The Pelly Amendment in International Environmental Law

Introduction

The Pelly amendment gives the president the mandate to prohibit imported commodities and products from certain countries. The prohibition only targets those countries that allow fishing operations that will undermine the efficacy of international fishery. The president has also been given the authority to direct the Secretary of Treasury to prohibit the importation of fish products.

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The prohibition will run for the duration that the Secretary of Treasury deems appropriate so long as the prohibition is consistent with the General agreements on trade and tariffs. If the Secretary decides to certify a country under the Pelly Amendment Act, the United States president will only have sixty days to make a decision as to whether the trade sanction will be issued to the offender or not. The Pelly amendment is contained in Section 8 of the Fishermen’s protective Act and became part of the 1954 statute. The United States Fish and Wildlife Services quote the Pelly amendment when negotiating on the convention on International trade in endangered species.

The international ban on commercial whaling has been defiant even though it has only been observed within a few countries. Commercial whaling depletes a great whale population. The debate over the desirability of hunting whales has risen for quite some time now and has been the impetus that led to the establishment of International Convention for the Regulation of Whaling (ICRW) which was signed in Washington DC.

The body was established to review the measures that had been laid down in the convention that governs whaling all through the world. It also caters for the protection of certain species, sets the limits in the number of whales that can be taken, designates some areas as specific whale sanctuaries and funds any research pertaining to whales.
The role of Penny Amendment in international environmental law

The whaling issue has been at the forefront of the environment and trade debate. The International Whaling Commission (IWC) which has been set up by the International Convention for the Regulation of Whaling (ICRW) established a moratorium on commercial whaling which allowed non-zero whaling quotas. The biological whale species consists of about eighty species and the whale commercialization is only confined towards the larger species.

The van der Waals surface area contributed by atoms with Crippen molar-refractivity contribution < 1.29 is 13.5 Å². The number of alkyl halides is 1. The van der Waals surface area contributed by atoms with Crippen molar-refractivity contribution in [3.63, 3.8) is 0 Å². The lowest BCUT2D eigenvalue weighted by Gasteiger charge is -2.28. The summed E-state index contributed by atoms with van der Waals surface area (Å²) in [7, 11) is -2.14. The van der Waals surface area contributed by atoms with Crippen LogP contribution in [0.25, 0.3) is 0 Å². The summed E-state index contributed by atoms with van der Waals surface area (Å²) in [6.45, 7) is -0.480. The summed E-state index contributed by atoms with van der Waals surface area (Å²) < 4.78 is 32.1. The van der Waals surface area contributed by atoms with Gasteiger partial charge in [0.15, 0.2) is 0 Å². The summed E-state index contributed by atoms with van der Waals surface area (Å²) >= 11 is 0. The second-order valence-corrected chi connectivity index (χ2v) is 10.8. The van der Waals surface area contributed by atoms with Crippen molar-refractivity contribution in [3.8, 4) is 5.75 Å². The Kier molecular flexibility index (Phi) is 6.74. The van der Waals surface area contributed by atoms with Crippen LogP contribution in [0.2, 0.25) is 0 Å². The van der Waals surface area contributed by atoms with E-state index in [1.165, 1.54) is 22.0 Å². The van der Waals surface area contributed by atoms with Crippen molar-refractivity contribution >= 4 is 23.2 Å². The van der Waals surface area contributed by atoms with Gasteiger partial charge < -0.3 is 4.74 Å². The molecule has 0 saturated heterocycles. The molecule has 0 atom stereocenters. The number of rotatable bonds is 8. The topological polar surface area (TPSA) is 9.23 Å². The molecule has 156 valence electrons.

The main reason for the commercialization of whales is their baleen, fat, bones and their meat. The whale meat is also a traditional source of food in the Japanese culture. The importance of the Penny amendment is that it seeks to protect the whales for the protection of the species. There are also the economic benefits of regulating the whale industry because it ensures the whale products are not oversupplied.

In international environmental law, the penny Amendment Act ensures that some species of whales are not exploited to a limited extent. This is because commercial whaling has been depleting the whale species, whereas it would take decades to increase the whale populations to the original size. However, whaling under scientific research or the aboriginal subsistence as per the provisions of ICRW is allowed.

Nevertheless, the Japanese nation has raised concerns on their objection of the aboriginal subsistence whaling because the Japanese government believes it is a retaliation strategy that only targets the anti-whaling nations. In 1984, Japan and the United States had come to a consensus where the Japanese were to cease commercial whaling by adhering to some set harvest limits.

The Regulation of commercialization of whaling also aims at limiting competition among companies which protects whales for later catching. The United States have thus been making a transition from a whale catching nation to a whale watching nation. Even though the International Whaling Commission (IWC) establishes a moratorium on commercial whaling, it does not have power to impose sanctions for any quota violations as it only enforces quotas that have been imposed by other International Fishery Conservation programs. In fact, this is what compelled the congress to enact the Penny Amendment act.

The International Whaling Commission (IWC) is an international voluntary organization and the member countries. Any member country may also leave the organization at their discretion. The organization has been confronted with a serious strain by those seeking protection of whales and those who seek a renewed utilization of whales. The future development of ICW is a function of the principles that the involuntary organization represents.

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